Showing posts with the label Church

Fulfilled in Jesus

A charge commonly heard in popular preaching is “replacement theology.” It is usually hurled against anyone who claims a promise from the Hebrew Bible made originally to Israel now finds its fulfillment in the church. But the accusation misses the point. The New Testament teaches neither “replacement theology” nor the idea that God has two distinct covenants and peoples, each with a separate eternal destiny.

Gender and Spirituality

The commonly held view that women are by nature “more spiritual” than men is debatable, at least, scripturally speaking. This is the idea that women are more “spiritual” because their emotional nature tends to render them more open to “spiritual things,” “realms,” and the like. Perhaps. But this raises the more important question – Just what do we mean by the term “spiritual”?

Apostolic Credentials

What are the marks of a genuine apostle? “Signs and wonder?” Visions and dreams? Eloquent speech and a commanding presence? Such things are wonderful and have their place, but are they criteria by which disciples of Jesus can evaluate claims of apostolic authority?

American Revival

A popular view often voiced today is that what the church and society need is “revival.” Amen! A little revival would be great. However, there is a twist, for it seems that the heart and focus of this idea is “revival” in the United States of America. If mentioned at all, the other nations of the earth are an afterthought.

This Evil Age

The death of Jesus inaugurated the messianic age with consequent changes in the status of the Law and God’s people .  In  Galatians , Paul declares that his apostleship originates from the same God who raised Jesus from the dead, the Messiah who gave his life to “ deliver us from this evil age .” His declaration anticipates his proposition that the arrival of Jesus changed the status of the Law for the covenant community.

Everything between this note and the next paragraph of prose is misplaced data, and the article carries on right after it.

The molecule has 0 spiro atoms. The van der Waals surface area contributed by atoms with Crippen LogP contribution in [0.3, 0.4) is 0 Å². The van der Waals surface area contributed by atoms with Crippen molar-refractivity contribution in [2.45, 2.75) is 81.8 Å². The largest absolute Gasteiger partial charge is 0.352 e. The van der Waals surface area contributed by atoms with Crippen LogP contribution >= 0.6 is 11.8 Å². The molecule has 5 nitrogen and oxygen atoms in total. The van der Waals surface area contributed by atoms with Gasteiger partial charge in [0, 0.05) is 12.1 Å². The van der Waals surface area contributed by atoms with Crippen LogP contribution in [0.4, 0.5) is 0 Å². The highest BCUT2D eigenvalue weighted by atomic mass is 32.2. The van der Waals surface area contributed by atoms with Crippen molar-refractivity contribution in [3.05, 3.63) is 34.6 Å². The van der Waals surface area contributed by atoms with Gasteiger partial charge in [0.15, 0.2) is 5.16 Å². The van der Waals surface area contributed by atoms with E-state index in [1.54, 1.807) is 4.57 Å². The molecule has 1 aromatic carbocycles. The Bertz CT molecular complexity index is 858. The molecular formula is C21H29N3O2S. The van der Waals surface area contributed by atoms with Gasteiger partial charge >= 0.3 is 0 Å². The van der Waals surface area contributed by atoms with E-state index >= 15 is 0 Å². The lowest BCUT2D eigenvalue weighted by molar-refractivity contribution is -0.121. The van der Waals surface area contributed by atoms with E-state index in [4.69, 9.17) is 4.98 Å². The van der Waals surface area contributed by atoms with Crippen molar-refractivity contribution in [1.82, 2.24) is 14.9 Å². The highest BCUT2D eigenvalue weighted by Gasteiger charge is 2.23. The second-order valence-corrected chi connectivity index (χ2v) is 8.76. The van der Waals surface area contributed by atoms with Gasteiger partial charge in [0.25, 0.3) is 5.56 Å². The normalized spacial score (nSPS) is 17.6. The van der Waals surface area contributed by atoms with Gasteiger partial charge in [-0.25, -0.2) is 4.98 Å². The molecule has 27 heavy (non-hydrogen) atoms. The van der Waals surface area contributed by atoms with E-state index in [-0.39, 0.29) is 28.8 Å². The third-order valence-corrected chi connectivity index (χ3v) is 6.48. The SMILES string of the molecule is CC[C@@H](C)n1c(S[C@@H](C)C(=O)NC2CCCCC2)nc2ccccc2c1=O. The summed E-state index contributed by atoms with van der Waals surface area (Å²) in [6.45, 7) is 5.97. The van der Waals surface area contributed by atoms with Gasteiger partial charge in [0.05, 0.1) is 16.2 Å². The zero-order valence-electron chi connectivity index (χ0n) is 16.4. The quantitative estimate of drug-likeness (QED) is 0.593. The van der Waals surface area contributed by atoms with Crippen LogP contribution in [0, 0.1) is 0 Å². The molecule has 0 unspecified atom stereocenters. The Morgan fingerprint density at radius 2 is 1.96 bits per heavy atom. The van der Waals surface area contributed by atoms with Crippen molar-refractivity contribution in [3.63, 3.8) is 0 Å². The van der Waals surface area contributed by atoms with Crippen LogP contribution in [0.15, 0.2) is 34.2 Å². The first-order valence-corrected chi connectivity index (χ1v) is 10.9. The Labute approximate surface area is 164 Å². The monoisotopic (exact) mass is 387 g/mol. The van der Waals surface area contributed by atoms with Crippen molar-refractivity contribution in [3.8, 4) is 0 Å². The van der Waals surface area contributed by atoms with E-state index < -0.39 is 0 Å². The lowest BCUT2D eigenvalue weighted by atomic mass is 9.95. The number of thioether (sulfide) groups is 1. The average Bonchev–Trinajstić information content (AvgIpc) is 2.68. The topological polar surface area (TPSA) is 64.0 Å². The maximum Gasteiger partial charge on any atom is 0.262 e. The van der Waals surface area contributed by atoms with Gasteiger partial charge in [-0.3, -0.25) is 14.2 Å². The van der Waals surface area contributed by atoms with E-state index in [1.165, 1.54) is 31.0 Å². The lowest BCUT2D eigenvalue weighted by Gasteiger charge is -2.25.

Heirs in Jesus

Returning to the custodianship of the Law means rebuilding the wall between Jew and Gentile - but “you are all one in Christ, heirs of Abraham.”   Paul compares the Mosaic Law to a “ custodian ” or “ pedagogue ” assigned to supervise Israel “ until  the seed comes ,” and that “ seed ” is Jesus. In Greco-Roman society, the “ pedagogue ” was a slave with custodial and disciplinary authority over an underage child until he reached maturity, even though the custodian was a slave.

Controversy at Galatia

The issue at Galatia was whether Gentiles must be circumcised and keep some, at least, of the deeds of the Torah .  The letter to the Galatians is the response of the Apostle Paul to a specific controversy that had arisen among the churches of Galatia. At issue was the status of Gentile believers. Must Gentile the convert to the faith conform to Jewish practices and submit to the regulation of the Mosaic Law, especially to the rite of circumcision?

Who is the Light of the World?

Contrary to the claims of politicians and some church leaders, Jesus is the “light of the world,” not any nation or political ideology .  Politicians invoke “god” to validate their agendas and status, and the most popular religion is employed to do so. Just as today’s officeholders pay lip service to “Judeo-Christian values,” so the emperors of Rome appealed to their traditional gods for divine approval. Patriotism and religious faith become synonymous, and lack of nationalistic fervor becomes heresy.

Some Politicians Get a Pass

Why do church leaders excuse lying, adultery, and other serious sins when committed by their political friends and allies?   Early in my Christian walk, I was taught to strive for holiness in every area of life. Sin must not be tolerated in thought, word, or deed. “ Do not evil that good may come !”  As a disciple of Jesus, I was to live “separate” from the fallen world, not physically, but spiritually and morally. His follower must not be “ unequally yoked ” with sinners.

One New People

Paul is adamant. Now, “ in Christ Jesus ,” no longer can there be “ Jew or Gentile .” He has “ dismantled the middle wall of partition ” that once separated Jew from Gentile, “ that he might reconcile them both in one body for God through the cross .” Having voided the “ law of the commands in ordinances ” that separated them, he is “ creating in himself one new man .”